Rice field mosquitoes not Zika virus vectors
By The U of A System Division of Agriculture
- Potential Zika-carrying mosquitoes don’t breed in rice fields, swamps, flood areas
- Species of mosquitoes that could carry Zika prefer small containers with stagnant water
(Newsrooms: with file art of mosquito larva at www.flickr.com/photos/uacescomm/14337013791)
FAYETTEVILLE, Ark. – If Zika-carrying insects were in the United States, the mosquitoes that are associated with the virus don’t breed in rice fields, swamps or flood waters. They breed closer to home, preferring bird baths, tires and other containers associated with people and their dwellings, said Kelly Loftin, extension entomologist for the University of Arkansas System Division of Agriculture.
However, there have been no instances of people acquiring the disease through mosquitoes in the United States, according to the federal Centers for Disease Control and Prevention. All reported cases to date involve acquiring the Zika out of the U.S., and being diagnosed upon return. (see: http://www.cdc.gov/mmwr/zika_reports.html )
There is concern that the virus may become established in the United States.
“It’s important to learn to minimize mosquito bites and the risk of any mosquito-transmitted disease,” Loftin said.
There are two potential mosquito vectors of the Zika virus, the Asian tiger mosquito or Aedes albopictus; and Aedes aegypti.
“These two mosquitoes breed in artificial containers more closely associated with people and their dwellings,” said Loftin. “Unlike mosquitoes commonly found in rice fields which are active at night, Aedes aegypti and Aedes albopictus are active during the day.”
Although both mosquitoes may be present in Arkansas, “for mosquito-borne Zika transmission to occur, potential mosquito vectors and Zika infected individuals must be simultaneously present,” he said. So, the proportion of potentially virus infected mosquito vectors would be small.”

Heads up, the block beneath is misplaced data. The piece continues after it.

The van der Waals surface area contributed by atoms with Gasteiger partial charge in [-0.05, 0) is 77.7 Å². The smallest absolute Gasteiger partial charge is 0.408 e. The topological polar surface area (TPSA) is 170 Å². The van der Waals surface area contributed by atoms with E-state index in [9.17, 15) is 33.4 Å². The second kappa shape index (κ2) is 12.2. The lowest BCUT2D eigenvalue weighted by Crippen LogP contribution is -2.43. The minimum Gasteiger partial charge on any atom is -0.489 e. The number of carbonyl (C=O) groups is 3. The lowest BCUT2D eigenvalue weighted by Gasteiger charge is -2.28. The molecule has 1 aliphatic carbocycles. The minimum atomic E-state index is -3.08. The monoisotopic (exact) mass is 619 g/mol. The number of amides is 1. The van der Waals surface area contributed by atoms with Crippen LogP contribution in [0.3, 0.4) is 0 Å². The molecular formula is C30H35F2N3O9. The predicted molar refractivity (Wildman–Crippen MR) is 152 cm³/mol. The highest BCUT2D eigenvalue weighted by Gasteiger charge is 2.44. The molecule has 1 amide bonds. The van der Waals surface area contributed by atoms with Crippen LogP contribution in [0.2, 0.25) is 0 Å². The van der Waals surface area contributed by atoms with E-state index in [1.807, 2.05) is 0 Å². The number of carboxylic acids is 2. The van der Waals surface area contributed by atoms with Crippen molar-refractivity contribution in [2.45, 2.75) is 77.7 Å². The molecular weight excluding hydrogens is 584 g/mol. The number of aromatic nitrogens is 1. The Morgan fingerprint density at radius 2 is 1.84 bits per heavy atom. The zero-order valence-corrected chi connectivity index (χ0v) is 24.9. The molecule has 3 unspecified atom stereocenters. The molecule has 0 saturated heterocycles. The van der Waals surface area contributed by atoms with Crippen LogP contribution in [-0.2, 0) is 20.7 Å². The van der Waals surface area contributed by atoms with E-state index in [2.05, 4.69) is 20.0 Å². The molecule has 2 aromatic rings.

The CDC said that only 4 percent of people traveling to Zika infected areas tested positive for the virus. In an April 15 report only about 182 of 4,534 tested from January to March of this year were positive for Zika (MMWR April 15, 2016, http://www.cdc.gov/mmwr/index.html).
Controlling the pest
The two mosquitoes prefer to breed in “small containers holding stagnant water such as bird baths, old tires, catch basins under potted plants, and rain gutters that hold water,” Loftin said. “Breeding source elimination around the home can be very effective, especially when you consider that these mosquitoes have relatively short flight ranges – a quarter to a half mile.
“Rid your yard of containers that hold water,” he said. “Flush bird baths daily and don’t forget to check and fix rain gutters so water doesn’t stand in them. All sources of standing water should be eliminated.”
Loftin also said that “the first line of defense against mosquito bites are insect repellents. Those containing DEET are effective at repelling mosquitoes.”
Wearing a long-sleeved shirt and long pants will also reduce exposure to mosquito bites. Gear and clothing can also be treated with clothing repellents that contain permethrin. Look for these repellent names in various products and follow the use label.
While many consider rice fields to be a breeding ground for mosquitoes, not all mosquitoes are attracted to those areas.
Jarrod Hardke, extension rice agronomist with the University of Arkansas System Division of Agriculture, said “there are more than thirty species of mosquitoes common to the state of Arkansas. However, the main species found in Arkansas rice fields are Anopheles quadrimaculatus and Psorophora columbiae.
“You won’t find the mosquitoes that could transmit Zika virus out in the rice fields, since they don’t develop in grassland or riceland pools, only in containers,” he said.
Loftin recommends using specific insecticides around the home to minimize the presence of mosquitoes that live where people do. In addition to protective clothing and personal repellents, fogging outdoor areas can be very effective.
“Fogging should be used only when mosquitoes are most active because they only last two to three hours,” he said. “Treating areas such as shrubbery can be particularly helpful in controlling resting mosquitoes.”
For more information about pest management, visit www.uaex.uada.edu or contact your county extension office.
The University of Arkansas System Division of Agriculture offers all its Extension and Research programs and services without regard to race, color, sex, gender identity, sexual orientation, national origin, religion, age, disability, marital or veteran status, genetic information, or any other legally protected status, and is an Affirmative Action/Equal Opportunity Employer.
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Media Contact: Mary Hightower
Dir. of Communication Services
U of A Division of Agriculture
Cooperative Extension Service